Brittany, 9th Grade Biology, Dallas, Texas
“I love my classroom environment because I teach Biology, it’s easy to relate every topic back to Forensics and real-life investigations! Mystery always gets the students going!”

 

Ms. Heaton, First Grade, Westampton, New Jersey
“As an educator, it is my goal to create a classroom environment that is positive and welcoming for students. I wanted to create a learning environment where students feel comfortable and in return stimulates student learning. A classroom is a second home for students so I wanted to ensure that the space was bright, friendly, and organized for the students to be able to use each and every day.”

D’Essence Grant, 8th Grade ELA, KIPP Houston, Houston, Texas
“Intentionally decorating my classroom was my first act of showing my students I care about them. I pride myself on building relationships with my students and them knowing I care about them inside and outside of the classroom. Taking the time to make the classroom meaningful and creative as well building a safe place for our community helps establish an effective classroom setting.”

 

Jayme Wiertzema, Elementary Art, Worthington, Minnesota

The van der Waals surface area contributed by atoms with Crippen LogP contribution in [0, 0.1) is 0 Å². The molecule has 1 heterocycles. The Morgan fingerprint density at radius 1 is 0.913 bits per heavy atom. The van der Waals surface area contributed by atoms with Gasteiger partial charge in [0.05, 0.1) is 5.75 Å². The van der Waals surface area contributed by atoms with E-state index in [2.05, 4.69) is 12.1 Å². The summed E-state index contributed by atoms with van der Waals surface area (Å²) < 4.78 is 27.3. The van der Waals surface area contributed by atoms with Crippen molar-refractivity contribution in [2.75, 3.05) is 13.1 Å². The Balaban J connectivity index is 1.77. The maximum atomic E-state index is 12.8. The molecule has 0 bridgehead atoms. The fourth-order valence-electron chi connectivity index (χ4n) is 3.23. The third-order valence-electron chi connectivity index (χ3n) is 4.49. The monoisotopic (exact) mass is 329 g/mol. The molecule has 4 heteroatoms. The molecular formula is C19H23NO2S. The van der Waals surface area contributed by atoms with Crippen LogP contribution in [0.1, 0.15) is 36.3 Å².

“I’m looking forward to having a CLASSROOM this year. The past two years I have taught from a cart and this year my amazing school district allowed me to have a classroom in our school that is busting at the seams! I’m so excited to use my classroom environment to inspire creativity in my students, get to know them and learn from their amazing imaginations in art class!”

 

Melissa Vecchio, 4th Grade, Queens, New York
“Since so much of a student’s time is spent inside their classroom, the environment should be neat, organized, easy to move around in but most of all positive. I love to use a theme to reinforce great behavior. I always give the students a choice in helping to design bulletin boards and desk arrangements. When they are involved they take pride in the classroom, and enjoy being there.”